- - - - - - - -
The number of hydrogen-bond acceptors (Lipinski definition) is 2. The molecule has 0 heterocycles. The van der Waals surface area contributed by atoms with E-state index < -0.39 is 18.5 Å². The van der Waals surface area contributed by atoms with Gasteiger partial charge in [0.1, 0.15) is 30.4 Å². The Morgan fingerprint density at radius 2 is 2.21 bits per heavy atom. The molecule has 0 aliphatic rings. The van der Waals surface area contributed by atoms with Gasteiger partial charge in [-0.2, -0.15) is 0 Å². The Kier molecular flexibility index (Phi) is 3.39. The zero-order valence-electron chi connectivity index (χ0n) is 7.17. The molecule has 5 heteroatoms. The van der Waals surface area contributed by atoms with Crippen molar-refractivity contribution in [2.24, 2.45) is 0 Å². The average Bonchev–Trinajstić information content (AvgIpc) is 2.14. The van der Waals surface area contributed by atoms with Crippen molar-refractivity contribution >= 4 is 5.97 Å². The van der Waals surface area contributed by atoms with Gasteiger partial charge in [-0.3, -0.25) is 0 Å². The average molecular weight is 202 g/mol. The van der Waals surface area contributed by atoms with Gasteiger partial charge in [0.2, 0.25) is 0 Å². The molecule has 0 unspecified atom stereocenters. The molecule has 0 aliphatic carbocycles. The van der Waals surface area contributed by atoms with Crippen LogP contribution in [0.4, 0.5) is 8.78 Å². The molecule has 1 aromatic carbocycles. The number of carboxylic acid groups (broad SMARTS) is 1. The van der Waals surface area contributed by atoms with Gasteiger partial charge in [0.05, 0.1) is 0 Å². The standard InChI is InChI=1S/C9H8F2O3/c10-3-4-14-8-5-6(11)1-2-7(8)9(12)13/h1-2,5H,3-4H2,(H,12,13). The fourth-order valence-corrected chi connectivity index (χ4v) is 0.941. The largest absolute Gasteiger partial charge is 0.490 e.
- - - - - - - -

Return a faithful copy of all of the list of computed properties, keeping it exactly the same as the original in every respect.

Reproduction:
The number of hydrogen-bond acceptors (Lipinski definition) is 2. The molecule has 0 heterocycles. The van der Waals surface area contributed by atoms with E-state index < -0.39 is 18.5 Å². The van der Waals surface area contributed by atoms with Gasteiger partial charge in [0.1, 0.15) is 30.4 Å². The Morgan fingerprint density at radius 2 is 2.21 bits per heavy atom. The molecule has 0 aliphatic rings. The van der Waals surface area contributed by atoms with Gasteiger partial charge in [-0.2, -0.15) is 0 Å². The Kier molecular flexibility index (Phi) is 3.39. The zero-order valence-electron chi connectivity index (χ0n) is 7.17. The molecule has 5 heteroatoms. The van der Waals surface area contributed by atoms with Crippen molar-refractivity contribution in [2.24, 2.45) is 0 Å². The average Bonchev–Trinajstić information content (AvgIpc) is 2.14. The van der Waals surface area contributed by atoms with Crippen molar-refractivity contribution >= 4 is 5.97 Å². The van der Waals surface area contributed by atoms with Gasteiger partial charge in [-0.3, -0.25) is 0 Å². The average molecular weight is 202 g/mol. The van der Waals surface area contributed by atoms with Gasteiger partial charge in [0.2, 0.25) is 0 Å². The molecule has 0 unspecified atom stereocenters. The molecule has 0 aliphatic carbocycles. The van der Waals surface area contributed by atoms with Crippen LogP contribution in [0.4, 0.5) is 8.78 Å². The molecule has 1 aromatic carbocycles. The number of carboxylic acid groups (broad SMARTS) is 1. The van der Waals surface area contributed by atoms with Gasteiger partial charge in [0.05, 0.1) is 0 Å². The standard InChI is InChI=1S/C9H8F2O3/c10-3-4-14-8-5-6(11)1-2-7(8)9(12)13/h1-2,5H,3-4H2,(H,12,13). The fourth-order valence-corrected chi connectivity index (χ4v) is 0.941. The largest absolute Gasteiger partial charge is 0.490 e.